9. Window Minimization

If you frequently have several windows open at the same time, this shortcut will come in useful. By default, you may minimize each window individually by clicking on the corner button with your mouse. This may be somewhat annoying. You may quickly minimize all windows by pressing the “Ctrl + Super + D” or “Ctrl + Alt + D.”

Note: On a Windows keyboard, the “Super” key is usually the “Windows” key, and on a Mac keyboard, the “Command” key.

10. Distribute All Windows

If you’ve ever used a Mac, you’ve probably heard of the App Exposé function. It’s a helpful feature that might come in handy when you have several programs open and require a bird’s eye view of them. In Ubuntu, hit “Super + W,” and all open program windows will be spread out on the screen, allowing you to see everything that is open on your computer. Remember, the “Super” key in Ubuntu is the Windows key.

spread all windows

Spread all windows

Those are the ten essential keyboard shortcuts everyone on Ubuntu should know. However, that’s not all, as the section below summarizes the keyboard shortcuts you might use when using Ubuntu.

General Ubuntu Shortcuts

Ctrl + C: Copy any highlighted text, picture, or item to the clipboard.

Ctrl + V: Paste copied text, a picture, or another object from the clipboard.

Ctrl + X: Cut the highlighted text, picture, or another item.

Ctrl + S: Save the currently open file.

Ctrl + Q: Close the focused application.

Ctrl + N: Make a new file.

Ctrl + Z: Undo the previous action.

Ctrl + Alt + F1 to F6: Change to a virtual console.

Ctrl + Alt + F7: Choose the first graphical terminal.

KDE Keyboard Shortcuts

Alt + Space: Launch the command interface

Super: Launch the application launcher

Ctrl + Esc: Fire up the system activity utility

Ctrl + F1 to F4: Switch between virtual desktops

Super + Alt + Arrow: Switch between active windows

Super + Shift + Tab: Switch between active applications in the opposite direction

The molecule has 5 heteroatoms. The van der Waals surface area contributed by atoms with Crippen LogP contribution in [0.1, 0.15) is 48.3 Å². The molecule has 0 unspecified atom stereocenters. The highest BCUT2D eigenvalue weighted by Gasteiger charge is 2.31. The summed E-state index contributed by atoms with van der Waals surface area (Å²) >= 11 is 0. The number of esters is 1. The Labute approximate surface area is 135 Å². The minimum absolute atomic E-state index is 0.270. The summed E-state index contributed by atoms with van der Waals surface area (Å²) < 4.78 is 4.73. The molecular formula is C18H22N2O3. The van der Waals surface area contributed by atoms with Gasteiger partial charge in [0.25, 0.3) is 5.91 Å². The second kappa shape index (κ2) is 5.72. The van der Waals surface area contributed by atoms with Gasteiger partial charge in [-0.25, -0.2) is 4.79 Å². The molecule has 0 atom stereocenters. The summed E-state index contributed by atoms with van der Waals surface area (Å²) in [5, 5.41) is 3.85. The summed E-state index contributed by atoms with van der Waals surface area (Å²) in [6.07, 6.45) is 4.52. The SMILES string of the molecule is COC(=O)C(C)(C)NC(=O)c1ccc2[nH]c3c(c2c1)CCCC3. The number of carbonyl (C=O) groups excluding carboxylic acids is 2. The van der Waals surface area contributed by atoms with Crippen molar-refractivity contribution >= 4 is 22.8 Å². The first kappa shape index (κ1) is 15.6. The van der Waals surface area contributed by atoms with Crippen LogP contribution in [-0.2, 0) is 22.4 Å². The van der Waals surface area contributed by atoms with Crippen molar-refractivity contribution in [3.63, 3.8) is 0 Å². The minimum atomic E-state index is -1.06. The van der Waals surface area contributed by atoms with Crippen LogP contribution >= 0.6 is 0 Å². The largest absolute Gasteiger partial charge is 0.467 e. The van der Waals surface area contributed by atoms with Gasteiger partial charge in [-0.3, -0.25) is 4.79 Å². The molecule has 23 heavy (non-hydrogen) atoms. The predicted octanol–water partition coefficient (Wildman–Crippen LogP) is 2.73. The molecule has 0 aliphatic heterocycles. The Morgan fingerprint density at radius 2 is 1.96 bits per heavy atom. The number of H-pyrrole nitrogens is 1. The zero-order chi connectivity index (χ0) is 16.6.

Super + Tab: Switch between active applications

Ctrl + Alt + Shift + Page Up: Reboot instantly without confirmation

Ctrl + Alt + Shift + Del: Log out immediately without confirmation

Ctrl + Alt + L: Lock the active session

Gnome Keyboard Shortcuts

Alt + Tab: Switch between active applications

Alt + Shift + Tab: Switch between active applications in the opposite direction

Super: Navigate to the activities overview

Alt + ` (grave accent): Switch between windows of the same application in Alt + Tab.

PrtSc: Take a snapshot of the entire screen

Alt + PrtSc: Take a snapshot of the window in focus.

Alt + F1: Launch the applications menu

Alt + F2: Launch a floating command prompt

Ctrl + Alt + D: Minimize all the active windows to display the desktop

Ctrl + Alt + Arrow Keys: Cycle between the workspaces.

LXDE Keyboard Shortcuts

Alt + Tab: Switch between active applications

Alt + Shift + Tab: Switch between active applications in the opposite direction

Ctrl + Alt + T: Open the terminal

Ctrl + Alt + Arrow Keys: Switch between virtual desktops

Shift + Alt + Arrow Keys: Move the active window between virtual desktops

Alt + Esc: Hide the active window

Alt + F4: Close the active window

Super + E: Launch the systems default file browser

Super + D: Minimize all the windows to display the desktop

F11: Toggle Fullscreen on

Xfce Keyboard shortcuts

Alt + F2: Launch the command prompt

Super + P: Launch the Xfce display settings

Alt + Tab: Switch between active applications

Alt + Shift + Tab: Switch between active applications in the opposite direction

Ctrl + Esc: Show the context menu

Alt + F4: Close the currently active window

Alt + F10: Maximize the currently active window

Ctrl + Alt + Del: Lock the current active session

Ctrl + Alt + D: Minimize all the active windows to display the desktop.

Cinnamon keyboard shortcuts

Alt + Tab: Switch between active applications

Alt + Shift + Tab: Switch between active applications in the opposite direction

Ctrl + Alt + Down: Display all the active applications on the selected workspace

Ctrl + Alt + Up: Display all active applications across all workspaces

Ctrl + Super + Arrow keys: Span the active window to a border

Alt + F2: Fire up a command prompt

Super + D: Minimize all the active windows to display the desktop

Alt + F4: Close the active window

Super + L: Launch a cinnamon debugger

Shift + Ctrl + Alt + Left or Right Arrow keys: Move the active window to the left or right, respectively.

These keyboard shortcuts, along with those already highlighted in this article, will aid in making your Ubuntu life much easier and more manageable.

Conclusion

With only a few key combinations, Ubuntu keyboard shortcuts make life much more pleasant, quicker, and more accurate. Of course, there are many more Ubuntu shortcuts, but these are the ten most important. Over time, you will unconsciously learn and use all of these.

I hope you found this information useful! Please share it with your friends and family if you find it useful. If you have any questions, please leave them in the comments area.